A Jew called Concerned Reader asked me on another blog: “Shouldn’t faith be reasoned, and based on a comprehension of the covenant G-d made with Israel? As opposed to just a belief?”
Let’s consider reason without bringing God or religion into it. It is not, logically, possible to use reason to prove that it is rational. Without faith/trust in your reason, you end up in an unreal, relative, random, nonsensical universe. Most human beings refuse to accept this logic. An illogical person will say he reasons well without having faith in his reason.
With regard to the relationship between reason and belief in the God of the Bible (Tanach and New Testament), this God chooses to reveal Himself to humanity. As with Abram, so with every one who accepts God. God of his good pleasure sovereignly, therefore, unilaterally, chose to reveal himself to Abram. No one knows why he revealed himself to Abram, to his progeny and later to the Israelites, or to any one else. “And the LORD said, ‘I will cause all my goodness to pass in front of you, and I will proclaim my name, the LORD, in your presence. I will have mercy on whom I will have mercy, and I will have compassion on whom I will have compassion’” (Exodus 33:19).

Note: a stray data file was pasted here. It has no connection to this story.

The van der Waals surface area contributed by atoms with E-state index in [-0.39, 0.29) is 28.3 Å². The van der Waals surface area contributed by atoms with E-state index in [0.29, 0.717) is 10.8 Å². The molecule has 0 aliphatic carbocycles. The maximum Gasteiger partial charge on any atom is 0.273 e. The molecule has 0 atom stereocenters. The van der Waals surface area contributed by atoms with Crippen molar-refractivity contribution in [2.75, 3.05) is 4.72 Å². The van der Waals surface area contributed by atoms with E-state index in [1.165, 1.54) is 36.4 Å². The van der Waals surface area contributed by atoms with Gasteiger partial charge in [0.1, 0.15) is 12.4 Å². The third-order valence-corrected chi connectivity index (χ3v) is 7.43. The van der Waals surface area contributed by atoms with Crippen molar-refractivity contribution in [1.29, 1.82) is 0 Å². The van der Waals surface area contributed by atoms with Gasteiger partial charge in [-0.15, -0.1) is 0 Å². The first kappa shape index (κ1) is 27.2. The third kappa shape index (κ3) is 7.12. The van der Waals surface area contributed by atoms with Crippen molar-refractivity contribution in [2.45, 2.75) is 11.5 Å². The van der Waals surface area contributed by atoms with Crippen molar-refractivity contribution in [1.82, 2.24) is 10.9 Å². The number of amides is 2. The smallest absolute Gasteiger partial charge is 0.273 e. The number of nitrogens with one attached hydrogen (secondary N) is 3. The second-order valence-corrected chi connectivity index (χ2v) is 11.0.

In the scriptures, reason (thought) is the tool God gives us to understand WHO He is; not THAT he is (exists). The revelation at Sinai was a special gift of God’s generosity (mercy, grace) revealing what reason couldn’t discover. The first verse of Genesis says “In the beginning, God…” God’s existence in the Bible is a given (not a “taken”).
The following sounds crazy to most Jews. “I believe that I may understand” (Augustine of Hippo). The Hebrew prophets, indeed, all godly people in the Tanach, would agree with Augustine.
Jews have too much faith in their reason. Many of them believe that reason is all they need to find God. They want to be Jewish Platos (chollile), when in fact they are, as the Tanach emphasises play dough – not play things – in the hand of God.